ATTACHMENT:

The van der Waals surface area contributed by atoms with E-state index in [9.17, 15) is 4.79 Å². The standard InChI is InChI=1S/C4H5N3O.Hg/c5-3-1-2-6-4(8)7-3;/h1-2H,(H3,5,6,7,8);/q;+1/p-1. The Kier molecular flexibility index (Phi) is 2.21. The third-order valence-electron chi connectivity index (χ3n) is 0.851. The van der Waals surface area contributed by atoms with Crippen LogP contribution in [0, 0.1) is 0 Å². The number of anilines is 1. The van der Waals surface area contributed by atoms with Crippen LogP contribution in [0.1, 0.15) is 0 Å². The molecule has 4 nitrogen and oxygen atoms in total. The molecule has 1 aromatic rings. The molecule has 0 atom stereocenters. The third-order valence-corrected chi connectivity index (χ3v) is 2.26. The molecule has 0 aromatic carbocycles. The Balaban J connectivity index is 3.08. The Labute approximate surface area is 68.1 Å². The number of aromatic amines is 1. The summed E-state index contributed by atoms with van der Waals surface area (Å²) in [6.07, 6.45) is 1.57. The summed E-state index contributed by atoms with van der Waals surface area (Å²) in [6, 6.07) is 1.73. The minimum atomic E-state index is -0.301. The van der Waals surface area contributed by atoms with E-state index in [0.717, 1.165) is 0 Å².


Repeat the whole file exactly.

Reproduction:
The van der Waals surface area contributed by atoms with E-state index in [9.17, 15) is 4.79 Å². The standard InChI is InChI=1S/C4H5N3O.Hg/c5-3-1-2-6-4(8)7-3;/h1-2H,(H3,5,6,7,8);/q;+1/p-1. The Kier molecular flexibility index (Phi) is 2.21. The third-order valence-electron chi connectivity index (χ3n) is 0.851. The van der Waals surface area contributed by atoms with Crippen LogP contribution in [0, 0.1) is 0 Å². The number of anilines is 1. The van der Waals surface area contributed by atoms with Crippen LogP contribution in [0.1, 0.15) is 0 Å². The molecule has 4 nitrogen and oxygen atoms in total. The molecule has 1 aromatic rings. The molecule has 0 atom stereocenters. The third-order valence-corrected chi connectivity index (χ3v) is 2.26. The molecule has 0 aromatic carbocycles. The Balaban J connectivity index is 3.08. The Labute approximate surface area is 68.1 Å². The number of aromatic amines is 1. The summed E-state index contributed by atoms with van der Waals surface area (Å²) in [6.07, 6.45) is 1.57. The summed E-state index contributed by atoms with van der Waals surface area (Å²) in [6, 6.07) is 1.73. The minimum atomic E-state index is -0.301. The van der Waals surface area contributed by atoms with E-state index in [0.717, 1.165) is 0 Å².